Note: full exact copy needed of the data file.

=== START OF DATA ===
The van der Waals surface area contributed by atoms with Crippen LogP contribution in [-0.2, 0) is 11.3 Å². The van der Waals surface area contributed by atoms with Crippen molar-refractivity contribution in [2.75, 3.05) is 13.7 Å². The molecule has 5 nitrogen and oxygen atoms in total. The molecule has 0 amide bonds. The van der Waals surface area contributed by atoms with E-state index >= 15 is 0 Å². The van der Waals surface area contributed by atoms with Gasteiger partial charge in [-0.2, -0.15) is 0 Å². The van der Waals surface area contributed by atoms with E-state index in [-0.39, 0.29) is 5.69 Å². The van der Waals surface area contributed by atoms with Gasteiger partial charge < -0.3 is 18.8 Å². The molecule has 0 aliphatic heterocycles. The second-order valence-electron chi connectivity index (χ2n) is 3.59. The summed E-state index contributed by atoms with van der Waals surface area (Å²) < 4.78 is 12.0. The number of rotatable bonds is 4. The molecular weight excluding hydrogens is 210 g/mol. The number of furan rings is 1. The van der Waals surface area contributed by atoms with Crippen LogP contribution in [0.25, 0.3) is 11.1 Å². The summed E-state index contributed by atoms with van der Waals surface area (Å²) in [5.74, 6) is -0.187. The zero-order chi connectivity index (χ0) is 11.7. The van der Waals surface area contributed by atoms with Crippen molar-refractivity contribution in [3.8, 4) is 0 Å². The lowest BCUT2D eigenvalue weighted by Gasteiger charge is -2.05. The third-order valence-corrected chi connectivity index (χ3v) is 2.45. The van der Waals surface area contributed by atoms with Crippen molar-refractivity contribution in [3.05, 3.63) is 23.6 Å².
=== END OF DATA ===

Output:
The van der Waals surface area contributed by atoms with Crippen LogP contribution in [-0.2, 0) is 11.3 Å². The van der Waals surface area contributed by atoms with Crippen molar-refractivity contribution in [2.75, 3.05) is 13.7 Å². The molecule has 5 nitrogen and oxygen atoms in total. The molecule has 0 amide bonds. The van der Waals surface area contributed by atoms with E-state index >= 15 is 0 Å². The van der Waals surface area contributed by atoms with Gasteiger partial charge in [-0.2, -0.15) is 0 Å². The van der Waals surface area contributed by atoms with E-state index in [-0.39, 0.29) is 5.69 Å². The van der Waals surface area contributed by atoms with Gasteiger partial charge < -0.3 is 18.8 Å². The molecule has 0 aliphatic heterocycles. The second-order valence-electron chi connectivity index (χ2n) is 3.59. The summed E-state index contributed by atoms with van der Waals surface area (Å²) < 4.78 is 12.0. The number of rotatable bonds is 4. The molecular weight excluding hydrogens is 210 g/mol. The number of furan rings is 1. The van der Waals surface area contributed by atoms with Crippen LogP contribution in [0.25, 0.3) is 11.1 Å². The summed E-state index contributed by atoms with van der Waals surface area (Å²) in [5.74, 6) is -0.187. The zero-order chi connectivity index (χ0) is 11.7. The van der Waals surface area contributed by atoms with Crippen molar-refractivity contribution in [3.8, 4) is 0 Å². The lowest BCUT2D eigenvalue weighted by Gasteiger charge is -2.05. The third-order valence-corrected chi connectivity index (χ3v) is 2.45. The van der Waals surface area contributed by atoms with Crippen molar-refractivity contribution in [3.05, 3.63) is 23.6 Å².